Severity: Critical Alert

Exit/Entry: Switzerland updates COVID-19-related high-risk countries list from Sept. 7; travel and business disruptions remain.

Alert Begins 09 Sep 2020 02:40 PM UTC
Alert Expires 23 Sep 2020 11:59 PM UTC

  • Incident: COVID-19 restrictions
  • Location(s): Nationwide (map)
  • Time Frame: Indefinite
  • Impact: Travel and business disruptions remain

Summary
As of Sept. 7, Swiss authorities have updated a coronavirus disease (COVID-19)-related list of high-risk countries from which travelers must undergo a mandatory 10-day self-quarantine to include Croatia, French Polynesia, Guyana, Lebanon, Libya, Paraguay, San Marino, Trinidad and Tobago, Ukraine, and the UAE.

Other nations maintained on the list of high-risk countries include the following:

 

  • Albania, Andorra, Argentina, Armenia, Aruba, the Bahamas, Bahrain, Belize, Bolivia, Bosnia and Herzegovina, Brazil, Cape Verde, Chile, Colombia, Costa Rica, Dominican Republic, Ecuador, Faroe Islands, Gibraltar, Guam, Guatemala, Honduras, India, Iraq, Israel, Kosovo, Kuwait, Maldives, Malta, Moldova, Monaco, Montenegro, Namibia, North Macedonia, Palestinian Territories, Panama, Peru, Qatar, Romania, Sint Maarten, Spain (excluding Canary Islands), South Africa, Suriname, Turks and Caicos, and the United States. Authorities have removed Belgium, El Salvador, Eswatini, Kazakhstan, Kyrgyzstan, Luxembourg, Mexico, and Oman.

 


Officials previously removed entry restrictions for residents of Schengen Area countries and the UK. Entry restrictions were also removed for travelers from the following countries:

 

  • Algeria, Andorra, Australia, Bulgaria, Canada, Croatia, Cyprus, Georgia, Ireland, Japan, Morocco, Monaco, New Zealand, Romania, Rwanda, San Marino, South Korea, Thailand, Tunisia, Uruguay, and Vatican City

 


Travelers will still have to observe a 10-day self-quarantine if the country is placed on the list of high-risk countries. Restrictions do not apply to freight traffic, individuals in transit, and those with compelling reasons for travel.

Authorities have permitted most activities and businesses to resume, provided social distancing and hygiene requirements are implemented. Authorities no longer recommend work from home, and social distancing measures have been reduced to 1.5 meters (5 feet). Outdoor gatherings in excess of 1,000 people are banned until at least Oct. 1; however, smaller demonstrations are permitted to resume. Protective face coverings are compulsory at all demonstrations and on public transport, including flights. Authorities recommend persons maintain a social distance of 1.5 meters (5 feet) where possible.

All restrictions are subject to amendment at short notice in response to government reviews and may receive updates or extensions in the coming days.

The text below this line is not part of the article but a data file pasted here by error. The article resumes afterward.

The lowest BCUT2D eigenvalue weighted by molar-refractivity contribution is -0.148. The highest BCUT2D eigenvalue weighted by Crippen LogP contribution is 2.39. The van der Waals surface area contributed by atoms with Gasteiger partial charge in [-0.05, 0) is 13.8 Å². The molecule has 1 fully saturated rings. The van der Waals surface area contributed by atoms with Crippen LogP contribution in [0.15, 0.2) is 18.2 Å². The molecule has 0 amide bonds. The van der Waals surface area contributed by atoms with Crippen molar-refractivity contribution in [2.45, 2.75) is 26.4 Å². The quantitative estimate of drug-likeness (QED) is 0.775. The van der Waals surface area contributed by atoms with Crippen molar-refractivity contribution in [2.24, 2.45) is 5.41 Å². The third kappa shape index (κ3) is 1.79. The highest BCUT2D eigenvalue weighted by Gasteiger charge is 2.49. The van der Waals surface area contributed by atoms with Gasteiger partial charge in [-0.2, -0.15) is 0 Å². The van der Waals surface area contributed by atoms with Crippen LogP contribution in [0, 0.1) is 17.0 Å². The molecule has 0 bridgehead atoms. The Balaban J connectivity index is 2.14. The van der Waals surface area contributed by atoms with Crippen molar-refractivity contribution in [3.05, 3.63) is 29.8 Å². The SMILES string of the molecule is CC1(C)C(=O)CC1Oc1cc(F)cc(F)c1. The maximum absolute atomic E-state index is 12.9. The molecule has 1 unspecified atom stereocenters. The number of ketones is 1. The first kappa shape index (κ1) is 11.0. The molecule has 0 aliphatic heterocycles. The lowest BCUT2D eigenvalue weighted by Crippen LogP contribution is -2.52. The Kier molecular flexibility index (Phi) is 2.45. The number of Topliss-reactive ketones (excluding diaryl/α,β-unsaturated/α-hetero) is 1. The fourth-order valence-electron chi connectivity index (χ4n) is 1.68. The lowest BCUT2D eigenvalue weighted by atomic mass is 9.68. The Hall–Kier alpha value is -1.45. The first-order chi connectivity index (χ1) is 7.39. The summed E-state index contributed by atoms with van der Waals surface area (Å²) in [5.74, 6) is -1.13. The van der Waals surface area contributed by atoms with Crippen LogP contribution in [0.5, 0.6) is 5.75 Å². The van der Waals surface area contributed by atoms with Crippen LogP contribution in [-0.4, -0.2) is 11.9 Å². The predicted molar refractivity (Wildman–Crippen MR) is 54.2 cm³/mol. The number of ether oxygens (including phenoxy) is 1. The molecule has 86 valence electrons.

Background and Analysis
The adjustment of entry restrictions by the Swiss government corresponds with similar actions taken by other regional governments monitoring the evolution COVID-19 activity globally. COVID-19 is a viral respiratory disease caused by infection with the SARS-CoV-2 virus (previously known as 2019-nCoV). Symptoms occur 1-14 days following exposure (average of 3-7 days). These symptoms include fever, fatigue, cough, difficulty breathing, sometimes worsening to pneumonia and kidney failure - especially in those with underlying medical conditions. On March 11, the WHO declared the ongoing COVID-19 outbreak a pandemic.

As countries relax blanket restrictions across Europe, authorities could begin to reintroduce sporadic, highly targeted measures in response to local COVID-19 outbreaks. Such measures could apply to neighborhoods or specific facilities, including schools, factories, or accommodation and office blocks. Mandatory social distancing procedures in public places and on public transport, as well as widespread voluntary “self-policing” by residents, will assist in reducing the potential for contagion, negating the necessity for a large-scale, blanket reintroduction of significant restrictions.

Advice
Reconfirm all travel plans and business appointments. Follow all official directives. Abide by national health and safety measures. Carry proper identification and other necessary travel documents to present at security checks; remain polite and nonconfrontational with border officials. Maintain contact with your diplomatic representation. Ensure contingency plans account for further disruptive measures or extensions of current restrictions. Plan for processing delays if traveling or routing freight across Swiss borders. Consider delaying travel if experiencing symptoms associated with COVID-19.

Emphasize basic health precautions, especially frequent handwashing with soap and water, or an alcohol-based hand sanitizer if soap and water are unavailable. There is no evidence that the influenza vaccine, antibiotics, or antiviral medicines will prevent this disease, highlighting the importance of diligent basic health precautions.


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